Malawi 2006

Yearbook 2006

Malawi. A furious power struggle took up most of the political leaders’ time throughout the year. In 2005, the former ruling party United Democratic Front (UDF) had initiated a civil trial against the new president Bingu wa Mutharika. violated a number of Parliament’s rules. The process appeared mainly as a revenge for forming his own party and ordering corruption investigations against leading UDFs. While the judicial process was almost halted, the president went into counter-attacks against his enemies. During the year, Vice President Cassim Chilumpha was placed under house arrest following charges of attempted murder on Wa Mutharika and President Bakili Muluzi was temporarily arrested on corruption charges. The head of the anti-corruption authority, the Chancellor of Justice and the Prosecutor General were dismissed for deficiencies in the handling of the charges against the Vice President and the President. The president himself got worried after the Constitutional Court deprived him of almost all of his political support by deposing the 70 MPs elected for the UDF but switched over to his new party. As a result, the opposition was again free to try to get the president deposed. Political veteran Chakufwa Chihana died at age 67. He led the opposition for many years against Malawi’s authoritarian First President Hastings Kamuzu Banda. Although almost all of today’s political leadership has a background in opposition to Banda, the old dictator was honored with a stately new mausoleum, erected for the equivalent of over SEK 4 million.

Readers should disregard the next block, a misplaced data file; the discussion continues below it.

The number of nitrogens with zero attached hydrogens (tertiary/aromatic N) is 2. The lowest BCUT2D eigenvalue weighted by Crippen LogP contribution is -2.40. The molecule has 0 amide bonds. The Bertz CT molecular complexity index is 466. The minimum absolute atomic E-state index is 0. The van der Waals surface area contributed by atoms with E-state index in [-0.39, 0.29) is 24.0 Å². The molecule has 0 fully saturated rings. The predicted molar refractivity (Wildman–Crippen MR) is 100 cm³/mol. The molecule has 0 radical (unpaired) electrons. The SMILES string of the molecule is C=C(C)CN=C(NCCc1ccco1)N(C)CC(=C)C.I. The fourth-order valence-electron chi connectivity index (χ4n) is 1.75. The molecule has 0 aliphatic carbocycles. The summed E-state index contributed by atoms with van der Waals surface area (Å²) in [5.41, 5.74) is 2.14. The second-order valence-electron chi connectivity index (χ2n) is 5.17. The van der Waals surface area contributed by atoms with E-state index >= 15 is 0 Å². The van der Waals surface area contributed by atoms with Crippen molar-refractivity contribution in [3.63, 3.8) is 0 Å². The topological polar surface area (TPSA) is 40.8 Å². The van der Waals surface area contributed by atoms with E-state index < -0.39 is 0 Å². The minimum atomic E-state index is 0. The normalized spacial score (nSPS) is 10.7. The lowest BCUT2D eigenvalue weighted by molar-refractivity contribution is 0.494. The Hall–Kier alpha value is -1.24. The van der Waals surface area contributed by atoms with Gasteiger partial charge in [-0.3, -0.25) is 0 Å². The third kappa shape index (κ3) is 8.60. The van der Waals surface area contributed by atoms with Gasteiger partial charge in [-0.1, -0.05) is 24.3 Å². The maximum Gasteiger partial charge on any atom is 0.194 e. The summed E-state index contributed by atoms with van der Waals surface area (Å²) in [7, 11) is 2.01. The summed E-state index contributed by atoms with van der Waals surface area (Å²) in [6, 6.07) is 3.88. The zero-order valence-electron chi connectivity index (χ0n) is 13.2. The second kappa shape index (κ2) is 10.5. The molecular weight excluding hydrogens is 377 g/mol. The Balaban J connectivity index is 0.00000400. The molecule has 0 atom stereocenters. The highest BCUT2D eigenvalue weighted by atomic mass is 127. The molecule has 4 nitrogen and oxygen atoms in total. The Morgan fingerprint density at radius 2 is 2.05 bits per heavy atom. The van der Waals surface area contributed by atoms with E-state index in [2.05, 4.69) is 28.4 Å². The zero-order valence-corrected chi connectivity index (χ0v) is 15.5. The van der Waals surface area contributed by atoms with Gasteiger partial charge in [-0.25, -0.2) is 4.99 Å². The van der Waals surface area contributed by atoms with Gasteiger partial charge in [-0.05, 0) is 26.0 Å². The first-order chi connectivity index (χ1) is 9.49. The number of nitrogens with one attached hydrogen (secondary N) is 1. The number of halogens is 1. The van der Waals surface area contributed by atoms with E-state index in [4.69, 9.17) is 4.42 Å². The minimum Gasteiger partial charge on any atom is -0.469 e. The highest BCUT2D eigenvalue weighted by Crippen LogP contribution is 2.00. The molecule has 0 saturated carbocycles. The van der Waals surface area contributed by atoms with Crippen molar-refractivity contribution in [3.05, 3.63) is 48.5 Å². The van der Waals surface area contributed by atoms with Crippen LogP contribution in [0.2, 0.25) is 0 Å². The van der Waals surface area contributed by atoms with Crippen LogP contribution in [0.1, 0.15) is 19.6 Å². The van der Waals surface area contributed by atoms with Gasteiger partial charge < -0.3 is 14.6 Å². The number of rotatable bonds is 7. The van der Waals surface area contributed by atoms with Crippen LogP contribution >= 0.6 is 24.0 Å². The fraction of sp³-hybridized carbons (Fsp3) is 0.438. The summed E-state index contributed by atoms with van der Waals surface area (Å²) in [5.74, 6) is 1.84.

According to CountryAAH, major public holidays in Malawi include Independence Day (July 6) and New Year (January 1). The Malawian population, whose average life expectancy has dropped to 36 years due to the AIDS epidemic and half of them are starving, received a small distraction from a visit by the world artist Madonna. She left the country with a one-year-old orphanage that she wanted to adopt. It sparked a heated debate about how wealthy celebrities can get courts in poor countries to see between the fingers of the law in a way that virtually sanctions human trafficking.